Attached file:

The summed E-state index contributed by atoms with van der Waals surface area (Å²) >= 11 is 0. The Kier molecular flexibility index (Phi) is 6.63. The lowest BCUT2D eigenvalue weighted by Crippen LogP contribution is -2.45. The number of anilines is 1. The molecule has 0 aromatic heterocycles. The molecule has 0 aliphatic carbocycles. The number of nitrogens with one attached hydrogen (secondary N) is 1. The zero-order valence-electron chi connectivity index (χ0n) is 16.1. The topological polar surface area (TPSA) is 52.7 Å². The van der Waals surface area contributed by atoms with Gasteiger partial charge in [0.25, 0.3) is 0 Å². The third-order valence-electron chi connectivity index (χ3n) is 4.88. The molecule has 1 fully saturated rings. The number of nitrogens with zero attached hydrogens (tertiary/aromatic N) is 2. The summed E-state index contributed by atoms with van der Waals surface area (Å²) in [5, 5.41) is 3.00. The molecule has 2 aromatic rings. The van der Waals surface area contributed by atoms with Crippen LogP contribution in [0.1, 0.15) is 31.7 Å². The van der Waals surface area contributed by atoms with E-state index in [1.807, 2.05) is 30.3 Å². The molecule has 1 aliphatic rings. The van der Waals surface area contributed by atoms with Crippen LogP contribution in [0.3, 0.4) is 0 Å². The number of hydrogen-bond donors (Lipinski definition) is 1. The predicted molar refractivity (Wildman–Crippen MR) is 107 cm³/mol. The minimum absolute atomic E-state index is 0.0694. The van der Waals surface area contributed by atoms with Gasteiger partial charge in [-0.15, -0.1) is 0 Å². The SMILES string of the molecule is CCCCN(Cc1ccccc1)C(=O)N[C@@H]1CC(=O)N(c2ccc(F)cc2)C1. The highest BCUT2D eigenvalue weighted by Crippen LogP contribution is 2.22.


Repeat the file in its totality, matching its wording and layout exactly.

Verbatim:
The summed E-state index contributed by atoms with van der Waals surface area (Å²) >= 11 is 0. The Kier molecular flexibility index (Phi) is 6.63. The lowest BCUT2D eigenvalue weighted by Crippen LogP contribution is -2.45. The number of anilines is 1. The molecule has 0 aromatic heterocycles. The molecule has 0 aliphatic carbocycles. The number of nitrogens with one attached hydrogen (secondary N) is 1. The zero-order valence-electron chi connectivity index (χ0n) is 16.1. The topological polar surface area (TPSA) is 52.7 Å². The van der Waals surface area contributed by atoms with Gasteiger partial charge in [0.25, 0.3) is 0 Å². The third-order valence-electron chi connectivity index (χ3n) is 4.88. The molecule has 1 fully saturated rings. The number of nitrogens with zero attached hydrogens (tertiary/aromatic N) is 2. The summed E-state index contributed by atoms with van der Waals surface area (Å²) in [5, 5.41) is 3.00. The molecule has 2 aromatic rings. The van der Waals surface area contributed by atoms with Crippen LogP contribution in [0.1, 0.15) is 31.7 Å². The van der Waals surface area contributed by atoms with E-state index in [1.807, 2.05) is 30.3 Å². The molecule has 1 aliphatic rings. The van der Waals surface area contributed by atoms with Crippen LogP contribution in [0.3, 0.4) is 0 Å². The number of hydrogen-bond donors (Lipinski definition) is 1. The predicted molar refractivity (Wildman–Crippen MR) is 107 cm³/mol. The minimum absolute atomic E-state index is 0.0694. The van der Waals surface area contributed by atoms with Gasteiger partial charge in [-0.15, -0.1) is 0 Å². The SMILES string of the molecule is CCCCN(Cc1ccccc1)C(=O)N[C@@H]1CC(=O)N(c2ccc(F)cc2)C1. The highest BCUT2D eigenvalue weighted by Crippen LogP contribution is 2.22.